Secondary school students from Cambridge have been swapping classroom science for real life lab experience! Life science researchers at the Babraham Institute invited Year 8 students to apply to take part in an Innovators-level Cambridge LaunchPad event. Students from Swavesey Village College and Netherhall School learnt how to extract DNA from soft fruit, using a standard process that has been used in classrooms for over 10 years. They were then challenged to maximise the amount of DNA yielded by altering and improving the extraction process and produce a poster or report to present their findings.
Michael Hinton, Web and Outreach Officer at the Babraham Institute, said:
“I was impressed by the attitude of all the students during the activity day at the Institute. Though faced with advanced lab techniques and areas of science that are not covered by the curriculum the students carried out all the activities to a very high standard.”
The teams that most impressed the judges with their projects attended a hands-on STEM activity day at the world-leading Babraham Institute, where they had the opportunity to work in the laboratories and learn more about DNA.
A Year 8 student from Swavesey Village College, said:
“My favourite activity was loading the gel because it was challenging as you had to be so precise, but using the equipment was really fun. It has been a great chance to use equipment that we would never use at school. I like STEM because it’s our future, it relates to everything that we do, plus you get to do awesome practicals!”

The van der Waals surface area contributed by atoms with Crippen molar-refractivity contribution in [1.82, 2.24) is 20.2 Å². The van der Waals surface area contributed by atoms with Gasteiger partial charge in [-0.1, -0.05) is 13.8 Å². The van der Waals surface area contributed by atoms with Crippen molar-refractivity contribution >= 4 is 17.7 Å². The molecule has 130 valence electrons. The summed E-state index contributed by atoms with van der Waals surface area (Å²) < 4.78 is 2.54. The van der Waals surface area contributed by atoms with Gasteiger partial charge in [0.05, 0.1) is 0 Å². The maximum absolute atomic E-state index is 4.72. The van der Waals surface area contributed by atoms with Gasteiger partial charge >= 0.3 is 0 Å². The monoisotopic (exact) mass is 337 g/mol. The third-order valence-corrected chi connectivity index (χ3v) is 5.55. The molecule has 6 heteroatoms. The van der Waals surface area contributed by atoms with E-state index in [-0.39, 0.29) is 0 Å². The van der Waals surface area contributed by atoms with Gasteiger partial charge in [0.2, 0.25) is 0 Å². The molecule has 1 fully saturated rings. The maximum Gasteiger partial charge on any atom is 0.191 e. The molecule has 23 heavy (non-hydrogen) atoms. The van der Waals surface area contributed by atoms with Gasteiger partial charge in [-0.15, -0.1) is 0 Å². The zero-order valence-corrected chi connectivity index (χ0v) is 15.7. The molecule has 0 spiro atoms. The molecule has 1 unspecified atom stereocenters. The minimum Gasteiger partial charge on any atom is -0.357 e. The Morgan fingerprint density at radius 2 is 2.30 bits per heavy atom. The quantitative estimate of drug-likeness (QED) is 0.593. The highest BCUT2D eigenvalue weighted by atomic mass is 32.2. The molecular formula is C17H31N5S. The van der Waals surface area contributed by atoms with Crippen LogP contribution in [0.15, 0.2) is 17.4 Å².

As well as developing new practical skills, the students learnt about the routine procedures polymerase chain reaction (PCR) and agarose gel electrophoresis. The first is used to amplify DNA and the second separates DNA molecules based on their size. Together, these techniques are used to see whether DNA samples contain mutations of a particular gene.
Elizabeth Hampson and Carolyn Rogers, PhD students at the Babraham Institute who designed and delivered the activities, said
“We were really impressed with how engaged the students were throughout the day. It is great to see their enthusiasm about entering the world of STEM and to give them the chance to see how what they’re learning now relates to their future careers.”
The Cambridge LaunchPad programme, which is managed by Form the Future CIC, aims to educate and enthuse young people with STEM subjects outside of the classroom. The programme also aims to address some of the diversity issues that exist within STEM industries, such as the gender imbalance by introducing the students to inspiring female role models.
Molly Askham, STEM Outreach Assistant from Form the Future CIC, said
“Today has been such a good chance for the students to take what they have learnt in school and see how it relates to the real working world. The Babraham Institute had a great team of PhD students who ran the activity day, and it was really good to see how the Year 8 students took this opportunity to ask questions on the different pathways into careers in STEM.”
If you wish to find out more about our STEM outreach programmes and to be involved in our Cambridge LaunchPad next year, please contact us at firstname.lastname@example.org.